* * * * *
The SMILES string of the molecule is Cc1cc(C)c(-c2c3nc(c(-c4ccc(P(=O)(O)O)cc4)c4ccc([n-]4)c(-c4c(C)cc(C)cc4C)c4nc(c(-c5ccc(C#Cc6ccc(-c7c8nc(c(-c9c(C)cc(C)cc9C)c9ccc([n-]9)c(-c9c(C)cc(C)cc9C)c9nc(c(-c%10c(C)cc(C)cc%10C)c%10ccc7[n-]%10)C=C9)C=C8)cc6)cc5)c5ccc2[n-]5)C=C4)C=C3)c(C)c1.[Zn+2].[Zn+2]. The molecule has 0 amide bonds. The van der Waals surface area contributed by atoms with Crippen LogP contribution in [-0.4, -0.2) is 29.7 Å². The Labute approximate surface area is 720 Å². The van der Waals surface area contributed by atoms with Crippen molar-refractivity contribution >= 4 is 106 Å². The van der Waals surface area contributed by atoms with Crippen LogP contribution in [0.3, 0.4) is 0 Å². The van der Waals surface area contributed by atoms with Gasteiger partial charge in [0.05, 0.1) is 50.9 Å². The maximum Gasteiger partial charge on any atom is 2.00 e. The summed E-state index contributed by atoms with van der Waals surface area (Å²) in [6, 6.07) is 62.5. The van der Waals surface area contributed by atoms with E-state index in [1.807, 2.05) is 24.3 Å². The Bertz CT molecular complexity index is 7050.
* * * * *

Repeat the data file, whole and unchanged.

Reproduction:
The SMILES string of the molecule is Cc1cc(C)c(-c2c3nc(c(-c4ccc(P(=O)(O)O)cc4)c4ccc([n-]4)c(-c4c(C)cc(C)cc4C)c4nc(c(-c5ccc(C#Cc6ccc(-c7c8nc(c(-c9c(C)cc(C)cc9C)c9ccc([n-]9)c(-c9c(C)cc(C)cc9C)c9nc(c(-c%10c(C)cc(C)cc%10C)c%10ccc7[n-]%10)C=C9)C=C8)cc6)cc5)c5ccc2[n-]5)C=C4)C=C3)c(C)c1.[Zn+2].[Zn+2]. The molecule has 0 amide bonds. The van der Waals surface area contributed by atoms with Crippen LogP contribution in [-0.4, -0.2) is 29.7 Å². The Labute approximate surface area is 720 Å². The van der Waals surface area contributed by atoms with Crippen molar-refractivity contribution >= 4 is 106 Å². The van der Waals surface area contributed by atoms with Crippen LogP contribution in [0.3, 0.4) is 0 Å². The van der Waals surface area contributed by atoms with Gasteiger partial charge in [0.05, 0.1) is 50.9 Å². The maximum Gasteiger partial charge on any atom is 2.00 e. The summed E-state index contributed by atoms with van der Waals surface area (Å²) in [6, 6.07) is 62.5. The van der Waals surface area contributed by atoms with E-state index in [1.807, 2.05) is 24.3 Å². The Bertz CT molecular complexity index is 7050.